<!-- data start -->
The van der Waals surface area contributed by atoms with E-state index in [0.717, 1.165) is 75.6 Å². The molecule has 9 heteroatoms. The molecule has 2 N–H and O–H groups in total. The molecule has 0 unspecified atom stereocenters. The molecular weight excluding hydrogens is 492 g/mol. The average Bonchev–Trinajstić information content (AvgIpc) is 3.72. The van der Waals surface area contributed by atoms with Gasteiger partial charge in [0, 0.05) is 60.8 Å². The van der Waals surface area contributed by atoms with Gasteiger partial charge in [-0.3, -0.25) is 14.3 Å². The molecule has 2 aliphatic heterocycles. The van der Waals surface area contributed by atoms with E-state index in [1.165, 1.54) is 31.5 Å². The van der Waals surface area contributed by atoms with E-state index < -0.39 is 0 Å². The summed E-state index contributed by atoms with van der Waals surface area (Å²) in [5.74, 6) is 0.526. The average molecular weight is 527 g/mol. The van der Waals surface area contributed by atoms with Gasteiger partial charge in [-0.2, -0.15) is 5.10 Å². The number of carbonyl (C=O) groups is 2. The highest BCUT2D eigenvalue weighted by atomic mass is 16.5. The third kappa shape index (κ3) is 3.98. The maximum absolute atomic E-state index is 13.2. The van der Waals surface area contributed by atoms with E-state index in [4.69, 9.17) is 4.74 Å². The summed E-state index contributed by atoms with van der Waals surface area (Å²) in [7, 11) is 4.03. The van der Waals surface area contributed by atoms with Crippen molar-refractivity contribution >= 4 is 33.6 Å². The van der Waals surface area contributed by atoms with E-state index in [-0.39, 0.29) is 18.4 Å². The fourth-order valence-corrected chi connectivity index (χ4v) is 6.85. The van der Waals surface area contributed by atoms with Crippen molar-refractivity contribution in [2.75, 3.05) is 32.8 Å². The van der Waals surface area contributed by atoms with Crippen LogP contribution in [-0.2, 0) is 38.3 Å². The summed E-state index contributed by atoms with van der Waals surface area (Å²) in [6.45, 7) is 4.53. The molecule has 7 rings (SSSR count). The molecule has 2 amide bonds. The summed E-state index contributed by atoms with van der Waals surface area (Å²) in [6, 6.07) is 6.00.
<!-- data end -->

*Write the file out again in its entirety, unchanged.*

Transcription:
The van der Waals surface area contributed by atoms with E-state index in [0.717, 1.165) is 75.6 Å². The molecule has 9 heteroatoms. The molecule has 2 N–H and O–H groups in total. The molecule has 0 unspecified atom stereocenters. The molecular weight excluding hydrogens is 492 g/mol. The average Bonchev–Trinajstić information content (AvgIpc) is 3.72. The van der Waals surface area contributed by atoms with Gasteiger partial charge in [0, 0.05) is 60.8 Å². The van der Waals surface area contributed by atoms with Gasteiger partial charge in [-0.3, -0.25) is 14.3 Å². The molecule has 2 aliphatic heterocycles. The van der Waals surface area contributed by atoms with E-state index in [1.165, 1.54) is 31.5 Å². The van der Waals surface area contributed by atoms with E-state index < -0.39 is 0 Å². The summed E-state index contributed by atoms with van der Waals surface area (Å²) in [5.74, 6) is 0.526. The average molecular weight is 527 g/mol. The van der Waals surface area contributed by atoms with Gasteiger partial charge in [-0.2, -0.15) is 5.10 Å². The number of carbonyl (C=O) groups is 2. The highest BCUT2D eigenvalue weighted by atomic mass is 16.5. The third kappa shape index (κ3) is 3.98. The maximum absolute atomic E-state index is 13.2. The van der Waals surface area contributed by atoms with E-state index in [4.69, 9.17) is 4.74 Å². The summed E-state index contributed by atoms with van der Waals surface area (Å²) in [7, 11) is 4.03. The van der Waals surface area contributed by atoms with Crippen molar-refractivity contribution >= 4 is 33.6 Å². The van der Waals surface area contributed by atoms with E-state index in [-0.39, 0.29) is 18.4 Å². The fourth-order valence-corrected chi connectivity index (χ4v) is 6.85. The van der Waals surface area contributed by atoms with Crippen molar-refractivity contribution in [2.75, 3.05) is 32.8 Å². The van der Waals surface area contributed by atoms with Crippen LogP contribution in [-0.2, 0) is 38.3 Å². The summed E-state index contributed by atoms with van der Waals surface area (Å²) in [6.45, 7) is 4.53. The molecule has 7 rings (SSSR count). The molecule has 2 amide bonds. The summed E-state index contributed by atoms with van der Waals surface area (Å²) in [6, 6.07) is 6.00.